Trauma clamp used on first patient, will be in Edmonton ambulances within weeks (Innovative Trauma Care)


Paramedic Stew Schmidt displays ITClamp, a device to stop bleeding in trauma. He was the first one to use the new device at Hobbema, and was displaying it at a medical conference in Memphis in May, 2013

EDMONTON – Even before the Edmonton-designed innovative trauma clamp was set for widespread field trials, Stew Schmidt of the Muskwachees ambulance service based in Hobbema had one. And he had occasion to use it.

“In April I had a patient with a bleeding scalp from an assault. This type of bleeding is hard to control, so I used the clamp and it worked perfectly. We took the patient to hospital,” he said from Memphis, where he was demonstrating the clamp to professionals on Friday at a hemorrhage control conference.

Dr. Denis Filips, Innovative Trauma Care’s founder and chief executive — and a former military surgeon with battlefield experience — said this is the first reported case of the new clamp used in the field, but he expects he will be flooded with more stories soon.

“While it is approved for use in Canada, Europe and just last week in the U.S. when it received its FDA clearance, we are just getting the distribution underway,” Filips said from Memphis.

Edmonton region ambulances and STARS Air Ambulances will be getting the clamps within the next few weeks, after staff training is completed, and this will be the largest field trial, said Filips.

“While they are approved, we didn’t have a Canadian distributor, but we expect to get the clamps into the hands of medical people across Canada this summer.”

The reports from the field will be used by the firm’s Edmonton head office and research lab to design improvements and expand the line of products.

Filips said the clamps can stop any bleeding, and the fact that the first case involved a scalp laceration was interesting.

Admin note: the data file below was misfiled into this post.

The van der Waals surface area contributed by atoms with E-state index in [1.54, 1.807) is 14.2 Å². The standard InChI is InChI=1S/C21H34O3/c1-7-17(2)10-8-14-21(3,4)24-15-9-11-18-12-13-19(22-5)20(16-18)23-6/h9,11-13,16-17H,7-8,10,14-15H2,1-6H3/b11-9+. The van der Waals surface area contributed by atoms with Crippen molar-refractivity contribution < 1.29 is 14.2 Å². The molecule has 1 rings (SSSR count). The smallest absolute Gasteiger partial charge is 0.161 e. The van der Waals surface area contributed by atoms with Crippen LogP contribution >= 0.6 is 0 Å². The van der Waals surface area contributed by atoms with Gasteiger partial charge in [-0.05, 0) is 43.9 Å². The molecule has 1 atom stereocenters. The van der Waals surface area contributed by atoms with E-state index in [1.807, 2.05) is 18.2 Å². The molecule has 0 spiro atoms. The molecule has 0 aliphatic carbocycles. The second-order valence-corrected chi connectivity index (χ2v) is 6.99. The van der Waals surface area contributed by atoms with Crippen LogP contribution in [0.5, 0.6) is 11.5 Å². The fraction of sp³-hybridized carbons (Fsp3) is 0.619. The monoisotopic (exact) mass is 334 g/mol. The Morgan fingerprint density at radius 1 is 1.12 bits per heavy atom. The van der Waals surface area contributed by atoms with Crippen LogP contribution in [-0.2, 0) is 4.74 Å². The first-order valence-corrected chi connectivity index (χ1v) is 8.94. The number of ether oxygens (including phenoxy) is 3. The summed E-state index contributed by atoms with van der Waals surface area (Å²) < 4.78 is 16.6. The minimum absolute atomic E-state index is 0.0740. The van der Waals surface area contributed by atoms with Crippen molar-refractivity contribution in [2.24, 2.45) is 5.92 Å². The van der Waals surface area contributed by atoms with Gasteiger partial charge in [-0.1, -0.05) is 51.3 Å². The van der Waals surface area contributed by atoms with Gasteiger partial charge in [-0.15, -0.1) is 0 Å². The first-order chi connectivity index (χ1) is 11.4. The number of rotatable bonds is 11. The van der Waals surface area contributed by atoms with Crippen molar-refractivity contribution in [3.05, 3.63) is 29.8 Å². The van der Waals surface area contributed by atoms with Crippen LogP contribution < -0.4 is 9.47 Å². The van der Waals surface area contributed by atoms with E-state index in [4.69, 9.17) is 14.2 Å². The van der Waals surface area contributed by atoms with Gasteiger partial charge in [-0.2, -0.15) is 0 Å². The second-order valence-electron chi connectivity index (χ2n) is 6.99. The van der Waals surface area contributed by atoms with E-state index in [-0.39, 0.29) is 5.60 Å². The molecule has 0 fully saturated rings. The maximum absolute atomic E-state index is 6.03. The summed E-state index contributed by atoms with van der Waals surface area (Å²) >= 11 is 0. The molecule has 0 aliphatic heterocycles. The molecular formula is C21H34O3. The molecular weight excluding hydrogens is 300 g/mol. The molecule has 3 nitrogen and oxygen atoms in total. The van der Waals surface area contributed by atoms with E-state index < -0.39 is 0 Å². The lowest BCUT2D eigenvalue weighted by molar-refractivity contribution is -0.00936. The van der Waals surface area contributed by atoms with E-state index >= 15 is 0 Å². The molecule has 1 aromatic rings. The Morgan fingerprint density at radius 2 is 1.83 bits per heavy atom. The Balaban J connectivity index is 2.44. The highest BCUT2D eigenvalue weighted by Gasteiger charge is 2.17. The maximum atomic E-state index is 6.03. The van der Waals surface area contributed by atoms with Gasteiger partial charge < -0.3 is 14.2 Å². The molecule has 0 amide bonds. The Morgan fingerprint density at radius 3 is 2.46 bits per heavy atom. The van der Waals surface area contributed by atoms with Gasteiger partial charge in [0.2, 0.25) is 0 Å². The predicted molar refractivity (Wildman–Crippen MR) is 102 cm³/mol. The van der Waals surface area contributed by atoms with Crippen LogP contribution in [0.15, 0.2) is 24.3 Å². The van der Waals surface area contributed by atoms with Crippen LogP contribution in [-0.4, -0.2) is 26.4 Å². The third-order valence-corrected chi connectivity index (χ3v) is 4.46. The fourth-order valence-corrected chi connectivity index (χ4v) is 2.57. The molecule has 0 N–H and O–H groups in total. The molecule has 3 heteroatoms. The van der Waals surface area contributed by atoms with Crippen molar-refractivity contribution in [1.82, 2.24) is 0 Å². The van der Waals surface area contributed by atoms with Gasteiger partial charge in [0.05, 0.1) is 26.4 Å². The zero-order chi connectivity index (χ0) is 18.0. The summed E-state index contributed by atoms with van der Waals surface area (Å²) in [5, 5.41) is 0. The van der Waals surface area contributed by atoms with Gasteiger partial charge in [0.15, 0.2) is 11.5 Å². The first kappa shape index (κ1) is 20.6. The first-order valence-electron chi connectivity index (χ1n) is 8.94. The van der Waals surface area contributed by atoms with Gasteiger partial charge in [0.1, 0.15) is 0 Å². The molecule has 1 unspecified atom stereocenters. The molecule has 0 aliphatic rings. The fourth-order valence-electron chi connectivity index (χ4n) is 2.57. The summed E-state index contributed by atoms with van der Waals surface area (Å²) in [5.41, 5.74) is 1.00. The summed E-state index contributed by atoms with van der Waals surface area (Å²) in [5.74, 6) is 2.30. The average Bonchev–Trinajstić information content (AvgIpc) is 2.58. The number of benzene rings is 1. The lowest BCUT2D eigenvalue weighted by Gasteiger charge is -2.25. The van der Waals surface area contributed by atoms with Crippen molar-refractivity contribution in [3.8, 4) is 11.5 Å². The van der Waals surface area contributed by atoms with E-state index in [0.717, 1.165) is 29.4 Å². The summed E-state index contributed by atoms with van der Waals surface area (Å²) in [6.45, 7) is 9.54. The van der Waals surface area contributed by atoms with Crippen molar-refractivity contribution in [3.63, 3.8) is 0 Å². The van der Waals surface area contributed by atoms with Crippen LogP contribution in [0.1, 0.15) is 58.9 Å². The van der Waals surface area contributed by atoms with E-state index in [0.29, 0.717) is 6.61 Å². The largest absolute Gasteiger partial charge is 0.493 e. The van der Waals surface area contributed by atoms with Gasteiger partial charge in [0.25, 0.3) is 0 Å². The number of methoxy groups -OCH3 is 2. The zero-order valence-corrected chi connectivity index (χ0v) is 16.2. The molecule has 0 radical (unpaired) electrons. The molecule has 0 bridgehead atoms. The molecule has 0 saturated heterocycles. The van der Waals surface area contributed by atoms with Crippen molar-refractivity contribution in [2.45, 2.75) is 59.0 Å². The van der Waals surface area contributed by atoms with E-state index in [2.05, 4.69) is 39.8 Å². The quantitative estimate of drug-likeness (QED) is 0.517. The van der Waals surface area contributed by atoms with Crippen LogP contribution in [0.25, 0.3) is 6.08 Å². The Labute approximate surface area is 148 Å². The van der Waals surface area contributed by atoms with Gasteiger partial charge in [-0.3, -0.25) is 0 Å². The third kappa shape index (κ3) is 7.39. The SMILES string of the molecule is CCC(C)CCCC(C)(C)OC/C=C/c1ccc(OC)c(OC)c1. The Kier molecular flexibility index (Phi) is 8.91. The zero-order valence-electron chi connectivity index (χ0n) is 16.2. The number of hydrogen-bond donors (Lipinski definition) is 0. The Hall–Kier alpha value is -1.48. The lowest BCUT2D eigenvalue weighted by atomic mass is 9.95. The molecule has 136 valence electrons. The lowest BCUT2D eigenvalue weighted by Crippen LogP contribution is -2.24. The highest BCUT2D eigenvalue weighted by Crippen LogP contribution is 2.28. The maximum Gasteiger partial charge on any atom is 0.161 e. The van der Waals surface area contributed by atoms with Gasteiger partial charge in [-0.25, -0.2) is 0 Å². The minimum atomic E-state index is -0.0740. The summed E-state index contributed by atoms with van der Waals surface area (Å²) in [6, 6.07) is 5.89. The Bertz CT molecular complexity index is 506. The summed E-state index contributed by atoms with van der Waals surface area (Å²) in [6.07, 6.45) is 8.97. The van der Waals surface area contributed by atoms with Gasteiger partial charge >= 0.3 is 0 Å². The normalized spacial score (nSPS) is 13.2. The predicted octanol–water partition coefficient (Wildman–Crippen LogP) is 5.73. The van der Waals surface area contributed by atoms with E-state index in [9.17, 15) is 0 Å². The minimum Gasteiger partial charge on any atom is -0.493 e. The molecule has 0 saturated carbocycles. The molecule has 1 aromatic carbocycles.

“Arteries under the scalp do no retract and stop bleeding, so once you get bleeding there it continues to pump and can be very deceptive. You think it is not too bad, but after a couple of hours you have to deal with a person who has lost a lot of blood and is in shock,” he said. “A patient could die because these kinds of situations are often hidden under hair, or the patient is lying on sheets which absorb the blood.”

But the clamp, which Filip calls the “three-second solution,” will allow anyone to self-treat or treat another person quickly. The device comes in a sterile container resembling a mouthguard holder. Opening the container and applying the clamp takes three seconds.

The clamp won the top innovation for 2012 by EMS World magazine earlier this year and praise from Mike Smith, a member of the magazine’s editorial advisory board.

“I know of no other device with the versatility and capabilities of the ITClamp Hemorrhage Control System. Using a revered term that I reserve for the most unique devices, the ITClamp is a stunning example of elegant simplicity — almost immediate fluid-tight and airtight wound closure, with a two-inch device,” Smith said.

The ITClamp works by sealing the skin closed to create a temporary pool of blood under pressure, which forms a stable clot until the wound can be surgically repaired.

ITC expects its sales to skyrocket, and expects every ambulance and emergency room in North America and Europe will soon have the clamps. The devices are made in the Caribbean to U.S. standards. While founded and headquartered in Edmonton, ITC opened its global commercialization operations in San Antonio, Texas last year.

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